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D-16.1 Data Details

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D-16.1 Increase the proportion of persons at high risk for diabetes with prediabetes who report increasing their levels of physical activity

About the Data

Description of the data source, numerator, denominator, survey questions, and other relevant details about the national estimate.

Data Source: 
National Health and Nutrition Examination Survey
Changed Since the Healthy People 2020 Launch: 
No
Measure: 
percent (age adjusted—see Comments)
Baseline (Year): 
44.6 (2005–08)
Target: 
49.1
Target-Setting Method: 
10 percent improvement
Numerator: 

Number persons aged 18 years and over who are high risk for diabetes and who report increasing their physical activity

Denominator: 

Number of persons aged 18 years and over without self-reported diabetes who have a fasting glucose greater than or equal to 100 and less than 126mg/dl or an HbA1c value greater than or equal to 5.7%  and <6.5%.

Comparable Healthy People 2010 Objective: 
Not applicable
Questions Used to Obtain the National Baseline Data: 

    From the 2005-2008 National Health and Nutrition Examination Survey:

    [NUMERATOR:]

    To lower {your/his/her} risk for certain diseases, {are you/is s/he} now doing any of the following:

    b. increasing {your/his/her} physical activity or exercise?

    1. Yes
    2. No
    3. Refused
    4. Don't know
    5. Missing

    [NUMERATOR and DENOMINATOR:]

    {Other than during pregnancy, {have you/has SP}/{Have you/Has SP}} ever been told by a doctor or health professional that {you have/{he/she/SP} has} diabetes or sugar diabetes?

    1. Yes
    2. No
    3. Borderline
    4. Refused
    5. Don't know
    6. Missing
Data Collection Frequency: 
Periodic
Methodology Notes: 

    The population at high risk for developing diabetes is defined as persons who have pre-diabetes—this includes persons who do not have doctor diagnosed diabetes (do not respond yes to ever being diagnosed with diabetes or sugar diabetes) and have either a fasting blood glucose level of greater than or equal to 100 or less than 126 mg/dl or have an A1c level of ≥5.7% to <6.5%.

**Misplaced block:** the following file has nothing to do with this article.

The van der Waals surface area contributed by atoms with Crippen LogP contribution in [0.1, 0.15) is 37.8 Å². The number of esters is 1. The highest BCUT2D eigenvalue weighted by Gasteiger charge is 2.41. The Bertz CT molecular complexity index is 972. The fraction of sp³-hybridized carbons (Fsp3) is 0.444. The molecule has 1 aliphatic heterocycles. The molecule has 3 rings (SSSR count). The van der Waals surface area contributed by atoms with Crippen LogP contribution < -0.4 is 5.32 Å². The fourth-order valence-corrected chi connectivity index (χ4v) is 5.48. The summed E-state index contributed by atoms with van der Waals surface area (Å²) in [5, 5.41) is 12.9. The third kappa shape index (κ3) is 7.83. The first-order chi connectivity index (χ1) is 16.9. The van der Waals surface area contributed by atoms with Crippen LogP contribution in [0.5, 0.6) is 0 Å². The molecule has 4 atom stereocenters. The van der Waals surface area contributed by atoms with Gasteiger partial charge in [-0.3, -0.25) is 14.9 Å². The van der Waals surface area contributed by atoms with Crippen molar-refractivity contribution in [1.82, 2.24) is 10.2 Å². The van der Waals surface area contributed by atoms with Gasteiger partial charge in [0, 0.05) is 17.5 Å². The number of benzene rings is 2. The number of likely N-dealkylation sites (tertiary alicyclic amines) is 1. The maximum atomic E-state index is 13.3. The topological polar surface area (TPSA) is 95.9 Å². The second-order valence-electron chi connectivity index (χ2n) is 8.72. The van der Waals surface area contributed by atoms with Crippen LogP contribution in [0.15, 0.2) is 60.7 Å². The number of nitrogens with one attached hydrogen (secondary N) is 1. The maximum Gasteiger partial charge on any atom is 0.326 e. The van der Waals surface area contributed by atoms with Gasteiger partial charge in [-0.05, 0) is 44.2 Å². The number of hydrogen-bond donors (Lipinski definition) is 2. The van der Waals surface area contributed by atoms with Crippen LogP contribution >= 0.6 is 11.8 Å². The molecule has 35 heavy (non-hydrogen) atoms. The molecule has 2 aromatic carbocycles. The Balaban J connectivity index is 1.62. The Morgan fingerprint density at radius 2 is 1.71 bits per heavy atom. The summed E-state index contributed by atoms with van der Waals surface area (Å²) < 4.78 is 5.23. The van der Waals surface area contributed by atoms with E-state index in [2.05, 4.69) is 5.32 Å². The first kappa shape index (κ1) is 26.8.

Data for HbA1c are available for the whole sample, but data for fasting glucose are only measured for the morning examination session. For these analysis the cohort examined is restricted to persons in the AM exam session only.

    Backward calibration equations were used to account for changes in plasma glucose laboratory procedures over time.

    Age Adjustment Notes: 

    This Indicator uses Age-Adjustment Groups:

    • Total: 18-29, 30-39, 40-49, 50-59, 60-69, 70-79, 80+
    • Sex: 18-29, 30-39, 40-49, 50-59, 60-69, 70-79, 80+
    • Race/Ethnicity: 18-29, 30-39, 40-49, 50-59, 60-69, 70-79, 80+
    • Educational Attainment: 25-29, 30-39, 40-49, 50-59, 60-69, 70-79, 80+
    • Family Income (percent poverty threshold): 18-29, 30-39, 40-49, 50-59, 60-69, 70-79, 80+
    • Country of Birth: 18-29, 30-39, 40-49, 50-59, 60-69, 70-79, 80+
    • Disability Status: 20-29, 30-39, 40-49, 50-59, 60-69, 70-79, 80+
    • Health Insurance Status: 18-29, 30-39, 40-49, 50-59, 60-64
    • Marital Status: 20-29, 30-39, 40-49, 50-59, 60-69, 70-79, 80+
    • Veteran Status: 18-29, 30-39, 40-49, 50-59, 60-69, 70-79, 80+
    • Obesity Status: 20-29, 30-39, 40-49, 50-59, 60-69, 70-79, 80+
Trend Issues: 
Hemoglobin A1c results for 2007-2008 (GHB_E) and 2009-2010 (GHB_F) were temporarily withdrawn in November 2011 to evaluate a shift to the right (increased values) in the distribution of Hemoglobin A1c in 2007-2010 compared to 1999-2006. After careful evaluation of participant data, laboratory quality control data and non-NHANES A1c studies, a cause for this shift in the distribution of Hemoglobin A1c could not be identified. Therefore, the Hemoglobin A1c data for 2007-2008 (GHB_E) and 2009-2010 (GHB_F) were re-released in March 2012 without changes to the data. The user will need to carefully consider the information presented in this analytic note when analyzing Hemoglobin A1c data from 1999-2010.

Two-year data are used as a placeholder to provide the latest data available and will be replaced with four-year data when available. Two-year and four-year data are not comparable. Two-year estimates are generally less stable and reliable than four-year estimates.